Yes, God is love!

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God is Love
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In the readings for this Sunday, we encounter the beautiful passage from the first letter of St. John: “God is love” (1 Jn 4:8).

We also hear Christ speak to us from St. John’s Gospel: “This is my commandment: love one another as I love you. No one has greater love than this, to lay down one’s life for one’s friends. You are my friends if you do what I command you” (Jn 15:12-14).

These two passages sing out from the New Testament in stunning harmony, with John theologically affirming what Christ demonstrates. Christ’s great act of laying his life down “for his friends” reveals the very being of God: love itself.

Witnesses to love

In the history of the Catholic tradition, we find many more witnesses to this truth: Saints who rise in a great chorus as they respond to Christ’s words: “If you do what I command you … love one another as I love you.”

We could turn easily to the greatest saint of our times: Thérèse of Lisieux, the Little Flower. Therese once exclaimed: “My vocation is love! In the heart of the Church, my mother, I will be love, and then I will be all things.” In these words, St. Thérèse responded to Christ’s command, formulating it as a vocation, as a calling to be Christ’s love.

May 5 – Sixth Sunday of Easter

Acts 10:25-26, 34-35, 44-48

Ps 98:1, 2-3, 3-4

1 Jn 4:7-10

Jn 15:9-17

With this seemingly simple statement, Thérèse of Lisieux opened the hearts of so many ordinary folks to the life of holiness, which itself is nothing other than a life of loving God so well that we come not only to love one another as God does, but to love one another with God’s love. “For God is love,” as we know.

One of the very ordinary folks St. Thérèse influenced was her own sister, Léonie. Perhaps, the only really remarkable moment in Léonie’s life was when her sister was canonized. Everything else seemed totally mundane. As a child, she was capricious and stubborn, difficult to play with, and a poor student in school. Her whole life long, she struggled to find her vocation. Yet, she witnessed her little sister’s simple way of loving, and said, “Yes, even I can do that.” Today Léonie’s cause for sainthood is open. And just like St. Thérèse, Léonie still tells us from heaven, “I am ready and willing to help. Ask of me whatever you need.”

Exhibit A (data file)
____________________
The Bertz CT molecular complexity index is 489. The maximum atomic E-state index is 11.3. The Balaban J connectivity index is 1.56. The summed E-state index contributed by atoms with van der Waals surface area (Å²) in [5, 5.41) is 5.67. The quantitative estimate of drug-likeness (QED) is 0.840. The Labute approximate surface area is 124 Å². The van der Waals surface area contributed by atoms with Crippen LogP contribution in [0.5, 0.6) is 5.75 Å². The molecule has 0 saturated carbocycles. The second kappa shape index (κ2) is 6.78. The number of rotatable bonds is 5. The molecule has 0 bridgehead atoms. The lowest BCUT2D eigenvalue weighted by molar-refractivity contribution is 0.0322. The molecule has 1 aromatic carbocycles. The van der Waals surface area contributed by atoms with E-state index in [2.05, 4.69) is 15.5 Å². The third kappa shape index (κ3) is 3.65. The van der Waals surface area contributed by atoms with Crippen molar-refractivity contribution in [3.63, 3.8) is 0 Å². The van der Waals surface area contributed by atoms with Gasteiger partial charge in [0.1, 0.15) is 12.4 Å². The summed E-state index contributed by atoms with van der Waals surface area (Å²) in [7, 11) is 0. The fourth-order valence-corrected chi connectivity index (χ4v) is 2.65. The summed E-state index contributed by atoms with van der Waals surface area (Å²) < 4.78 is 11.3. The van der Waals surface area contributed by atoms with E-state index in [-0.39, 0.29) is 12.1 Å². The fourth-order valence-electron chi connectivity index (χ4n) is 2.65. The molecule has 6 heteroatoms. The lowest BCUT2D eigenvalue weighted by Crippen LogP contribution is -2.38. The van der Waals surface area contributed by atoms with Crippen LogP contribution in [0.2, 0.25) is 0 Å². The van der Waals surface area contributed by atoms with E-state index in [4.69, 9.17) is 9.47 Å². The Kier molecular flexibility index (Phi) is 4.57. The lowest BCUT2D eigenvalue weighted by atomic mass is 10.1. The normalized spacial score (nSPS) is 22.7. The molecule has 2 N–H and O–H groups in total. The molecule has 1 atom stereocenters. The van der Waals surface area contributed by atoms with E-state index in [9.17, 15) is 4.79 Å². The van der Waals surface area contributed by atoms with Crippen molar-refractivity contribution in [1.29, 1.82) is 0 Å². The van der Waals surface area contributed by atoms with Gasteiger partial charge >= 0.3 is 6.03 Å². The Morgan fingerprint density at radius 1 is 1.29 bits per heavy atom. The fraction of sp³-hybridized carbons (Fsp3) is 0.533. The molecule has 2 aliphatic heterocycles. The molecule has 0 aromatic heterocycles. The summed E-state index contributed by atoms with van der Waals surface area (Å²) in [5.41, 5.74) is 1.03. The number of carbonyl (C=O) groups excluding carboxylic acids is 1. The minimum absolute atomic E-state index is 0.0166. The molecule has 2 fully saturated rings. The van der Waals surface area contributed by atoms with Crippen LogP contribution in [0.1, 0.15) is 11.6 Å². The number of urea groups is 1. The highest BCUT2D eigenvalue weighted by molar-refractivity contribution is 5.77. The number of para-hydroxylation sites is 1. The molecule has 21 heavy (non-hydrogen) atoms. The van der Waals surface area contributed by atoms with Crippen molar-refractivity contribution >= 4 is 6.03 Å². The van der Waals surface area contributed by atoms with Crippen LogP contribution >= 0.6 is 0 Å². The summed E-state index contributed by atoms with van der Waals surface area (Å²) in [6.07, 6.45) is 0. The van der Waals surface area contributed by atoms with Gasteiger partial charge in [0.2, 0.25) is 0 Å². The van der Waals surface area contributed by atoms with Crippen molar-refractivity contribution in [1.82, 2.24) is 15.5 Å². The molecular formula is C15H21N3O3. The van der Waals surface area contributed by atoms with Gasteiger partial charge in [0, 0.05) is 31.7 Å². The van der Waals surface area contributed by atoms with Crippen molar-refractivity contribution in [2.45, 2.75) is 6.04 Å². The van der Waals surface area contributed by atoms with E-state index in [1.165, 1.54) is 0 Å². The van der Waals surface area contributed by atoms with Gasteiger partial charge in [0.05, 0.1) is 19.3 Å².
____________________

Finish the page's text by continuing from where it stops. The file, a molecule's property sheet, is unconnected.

Yes. Even we can do this. And Christ has asked us to! It is a simple and beautiful task. It is a calling that can be lived out no matter who we are, our time in life, or our place in this world.

Indeed, another admirer of St. Thérèse reminds us just how important it is that we all — each and every one of us — heed Christ’s call to love. Toward the end of her little biography of St. Thérèse, Dorothy Day writes about Thérèse’s little way of loving.

To best describe this little way, Dorothy first recalls for us the tiniest of all things: the atom. And she reminds us of the great power of the atom: think of the cobalt bomb, she says. Love is a force stronger than this. Whenever an act of love is carried out, even a very small one, it releases the power of love upon the world.

To bring her point to a conclusion, Dorothy asks her readers, and I pass this question on to you: What if everyone recognized their vocation to be love? What if we all chose to “release” the power of love upon the world by responding to Christ’s commandment in love? “How easy,” Dorothy says, it would be to transform human society! She is right. Just listen to those saints sing … and join in their chorus!

Catherine Cavadini

Catherine Cavadini, Ph.D., is the assistant chair of the University of Notre Dame’s Department of Theology and director of its master’s program in theology.